February 23: Jordan Rosenblum Book Talk on Forbidden: A 3,000-Year History of Jews and the Pig

Please join the Religious Studies Program for our Spring 2024 Brown-Bag Lunch Book Talk. We are excited to hear from Professor Jordan Rosenblum on a topic from his forthcoming book. This event will take place at 12:15pm on Friday, February 23, 2024 in the (note updated location!) main floor conference room in Bradley Memorial Building (Room 202/204). Open to all!

Forbidden: A 3,000-Year History of Jews and the Pig

Abstract: Jews do not eat pig. This (not always true) observation has been made by both Jews and non-Jews for three thousand years. Over time, the pig becomes a popular metaphor for Jewish/non-Jewish identity. In this talk, we explore this historical development. Starting in the Hebrew Bible, where the pig is tabooed but not necessarily singled out more than other food prohibitions, we see the emergence of the pig as a symbol of Jewish identity in the Second Temple period and beyond. Along the way, we follow the pig as it forages through Jewish history, appearing during, for example: Roman persecution of ancient rabbis; the Spanish Inquisition when Marranos (“Pigs”) convert to Catholicism in order to survive; in literature ranging from Shakespeare to modern “Off the Derekh (Path)” memoirs; in World War II when many (but not all) American Jewish soldiers were “eating ham for Uncle Sam”; and in recent debates about the kosher status of Impossible Pork. Download the event poster as a PDF.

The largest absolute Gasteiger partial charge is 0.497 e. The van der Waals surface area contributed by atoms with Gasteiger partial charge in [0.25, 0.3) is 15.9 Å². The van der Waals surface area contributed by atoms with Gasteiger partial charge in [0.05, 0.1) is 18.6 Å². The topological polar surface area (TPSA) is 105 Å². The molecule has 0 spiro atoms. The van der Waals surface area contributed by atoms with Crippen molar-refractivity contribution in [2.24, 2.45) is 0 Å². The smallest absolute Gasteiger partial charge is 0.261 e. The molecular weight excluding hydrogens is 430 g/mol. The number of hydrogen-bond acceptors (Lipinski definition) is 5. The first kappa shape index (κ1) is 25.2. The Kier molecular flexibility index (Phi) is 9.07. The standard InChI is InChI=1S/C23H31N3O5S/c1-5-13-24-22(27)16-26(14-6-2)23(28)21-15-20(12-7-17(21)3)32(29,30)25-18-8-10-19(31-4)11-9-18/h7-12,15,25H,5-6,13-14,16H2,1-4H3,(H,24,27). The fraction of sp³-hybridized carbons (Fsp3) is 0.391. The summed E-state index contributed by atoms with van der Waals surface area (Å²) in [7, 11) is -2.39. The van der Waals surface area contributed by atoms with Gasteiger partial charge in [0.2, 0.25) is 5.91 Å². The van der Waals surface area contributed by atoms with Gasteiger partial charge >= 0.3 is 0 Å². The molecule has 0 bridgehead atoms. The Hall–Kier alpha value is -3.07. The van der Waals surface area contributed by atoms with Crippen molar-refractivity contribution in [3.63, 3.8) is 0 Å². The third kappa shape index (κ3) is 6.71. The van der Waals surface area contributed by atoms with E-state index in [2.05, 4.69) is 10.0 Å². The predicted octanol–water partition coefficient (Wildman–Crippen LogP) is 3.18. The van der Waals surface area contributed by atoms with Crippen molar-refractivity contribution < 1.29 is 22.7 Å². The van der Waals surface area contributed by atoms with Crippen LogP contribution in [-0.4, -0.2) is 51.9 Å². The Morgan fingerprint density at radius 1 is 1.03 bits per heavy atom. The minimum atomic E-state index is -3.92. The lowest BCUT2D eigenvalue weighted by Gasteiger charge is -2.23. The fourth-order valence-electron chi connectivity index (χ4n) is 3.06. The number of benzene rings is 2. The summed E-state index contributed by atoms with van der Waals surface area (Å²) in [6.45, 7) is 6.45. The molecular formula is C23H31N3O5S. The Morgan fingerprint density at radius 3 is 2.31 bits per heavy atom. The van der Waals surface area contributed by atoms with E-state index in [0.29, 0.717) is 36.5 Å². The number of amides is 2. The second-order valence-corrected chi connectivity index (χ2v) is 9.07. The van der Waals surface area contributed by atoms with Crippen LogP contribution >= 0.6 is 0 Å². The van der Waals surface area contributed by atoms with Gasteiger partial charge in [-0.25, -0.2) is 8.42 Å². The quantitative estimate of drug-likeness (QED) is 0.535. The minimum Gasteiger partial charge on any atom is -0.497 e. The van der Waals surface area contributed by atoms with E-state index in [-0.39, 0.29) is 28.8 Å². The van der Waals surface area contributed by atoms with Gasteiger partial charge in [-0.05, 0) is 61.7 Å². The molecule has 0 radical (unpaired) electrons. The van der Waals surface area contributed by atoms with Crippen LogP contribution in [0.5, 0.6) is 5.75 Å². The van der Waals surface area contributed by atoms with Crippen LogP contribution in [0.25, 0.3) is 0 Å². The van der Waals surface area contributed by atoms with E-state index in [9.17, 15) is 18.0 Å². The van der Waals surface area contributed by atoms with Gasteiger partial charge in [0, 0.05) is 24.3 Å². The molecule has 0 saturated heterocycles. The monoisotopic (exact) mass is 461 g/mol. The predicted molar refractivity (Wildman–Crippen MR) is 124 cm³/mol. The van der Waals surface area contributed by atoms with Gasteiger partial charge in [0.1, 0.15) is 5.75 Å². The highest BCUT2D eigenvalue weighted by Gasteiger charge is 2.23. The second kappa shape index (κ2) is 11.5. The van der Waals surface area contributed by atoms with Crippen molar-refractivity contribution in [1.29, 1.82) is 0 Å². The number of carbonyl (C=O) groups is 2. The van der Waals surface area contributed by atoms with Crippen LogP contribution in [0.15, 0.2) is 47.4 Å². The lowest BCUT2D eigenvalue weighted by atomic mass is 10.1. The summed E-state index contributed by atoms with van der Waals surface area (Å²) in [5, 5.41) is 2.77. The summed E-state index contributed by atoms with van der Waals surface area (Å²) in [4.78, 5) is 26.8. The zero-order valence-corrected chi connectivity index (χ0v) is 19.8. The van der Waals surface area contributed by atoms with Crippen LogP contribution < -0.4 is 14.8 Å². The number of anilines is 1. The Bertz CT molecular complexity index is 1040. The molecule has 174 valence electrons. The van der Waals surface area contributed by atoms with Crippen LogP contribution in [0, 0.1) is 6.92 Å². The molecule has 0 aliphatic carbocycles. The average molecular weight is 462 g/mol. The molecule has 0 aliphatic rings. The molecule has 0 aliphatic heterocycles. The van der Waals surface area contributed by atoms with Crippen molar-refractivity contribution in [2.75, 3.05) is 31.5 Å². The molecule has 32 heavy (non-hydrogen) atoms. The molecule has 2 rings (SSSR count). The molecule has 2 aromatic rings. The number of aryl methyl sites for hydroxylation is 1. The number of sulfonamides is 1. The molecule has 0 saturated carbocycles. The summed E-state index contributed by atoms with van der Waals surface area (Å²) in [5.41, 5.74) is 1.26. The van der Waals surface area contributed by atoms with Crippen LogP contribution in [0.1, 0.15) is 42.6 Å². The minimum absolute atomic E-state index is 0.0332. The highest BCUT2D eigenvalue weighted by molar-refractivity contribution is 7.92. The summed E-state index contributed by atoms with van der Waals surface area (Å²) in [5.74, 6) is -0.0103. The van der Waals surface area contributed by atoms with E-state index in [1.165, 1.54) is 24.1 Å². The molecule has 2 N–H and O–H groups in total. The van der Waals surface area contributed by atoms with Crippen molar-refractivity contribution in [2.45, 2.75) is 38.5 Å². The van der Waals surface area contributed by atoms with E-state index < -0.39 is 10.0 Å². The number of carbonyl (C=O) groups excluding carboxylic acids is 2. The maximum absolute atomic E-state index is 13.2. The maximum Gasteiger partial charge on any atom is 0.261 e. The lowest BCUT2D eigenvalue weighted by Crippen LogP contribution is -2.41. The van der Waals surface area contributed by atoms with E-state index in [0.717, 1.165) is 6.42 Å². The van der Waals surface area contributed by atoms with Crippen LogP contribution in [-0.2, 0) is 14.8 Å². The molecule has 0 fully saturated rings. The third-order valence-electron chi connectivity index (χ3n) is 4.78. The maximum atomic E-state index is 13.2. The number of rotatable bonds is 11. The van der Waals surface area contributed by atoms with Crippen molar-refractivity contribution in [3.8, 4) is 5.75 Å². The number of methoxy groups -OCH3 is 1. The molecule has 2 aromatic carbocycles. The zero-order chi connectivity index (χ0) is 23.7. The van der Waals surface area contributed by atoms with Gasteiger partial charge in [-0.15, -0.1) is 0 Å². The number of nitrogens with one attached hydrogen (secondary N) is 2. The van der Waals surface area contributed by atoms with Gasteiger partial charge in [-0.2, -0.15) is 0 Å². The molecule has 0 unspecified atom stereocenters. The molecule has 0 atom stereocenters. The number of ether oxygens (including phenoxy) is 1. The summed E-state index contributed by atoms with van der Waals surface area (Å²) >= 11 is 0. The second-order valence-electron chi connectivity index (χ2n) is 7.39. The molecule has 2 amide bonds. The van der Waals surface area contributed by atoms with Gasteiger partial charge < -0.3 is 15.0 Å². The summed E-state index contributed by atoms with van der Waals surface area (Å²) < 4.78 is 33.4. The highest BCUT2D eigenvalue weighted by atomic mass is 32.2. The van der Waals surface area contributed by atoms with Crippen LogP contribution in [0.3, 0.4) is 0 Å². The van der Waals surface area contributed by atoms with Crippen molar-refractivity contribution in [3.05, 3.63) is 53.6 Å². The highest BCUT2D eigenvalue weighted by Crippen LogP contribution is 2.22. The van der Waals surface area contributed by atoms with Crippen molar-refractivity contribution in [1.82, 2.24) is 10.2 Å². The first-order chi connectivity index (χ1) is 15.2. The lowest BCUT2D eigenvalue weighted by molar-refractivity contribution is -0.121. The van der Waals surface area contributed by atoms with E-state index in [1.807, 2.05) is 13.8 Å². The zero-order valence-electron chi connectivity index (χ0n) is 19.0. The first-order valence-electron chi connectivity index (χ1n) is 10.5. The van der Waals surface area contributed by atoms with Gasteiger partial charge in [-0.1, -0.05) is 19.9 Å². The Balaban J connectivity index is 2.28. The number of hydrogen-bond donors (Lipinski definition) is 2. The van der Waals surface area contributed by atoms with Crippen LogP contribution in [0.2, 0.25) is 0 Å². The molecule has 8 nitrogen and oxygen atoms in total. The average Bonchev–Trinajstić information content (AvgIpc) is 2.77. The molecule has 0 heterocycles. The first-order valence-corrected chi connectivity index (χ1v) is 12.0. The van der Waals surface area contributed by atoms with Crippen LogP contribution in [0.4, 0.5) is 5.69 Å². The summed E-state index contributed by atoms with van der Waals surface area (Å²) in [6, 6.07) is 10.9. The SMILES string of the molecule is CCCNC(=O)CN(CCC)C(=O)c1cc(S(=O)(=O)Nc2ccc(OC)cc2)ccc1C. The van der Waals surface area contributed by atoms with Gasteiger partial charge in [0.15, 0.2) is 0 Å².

Jordan D. Rosenblum is the Belzer Professor of Classical Judaism, the Max and Frieda Weinstein-Bascom Professor of Jewish Studies at the University of Wisconsin-Madison, and the current director of the Mosse/Weinstein Center for Jewish Studies (CJS).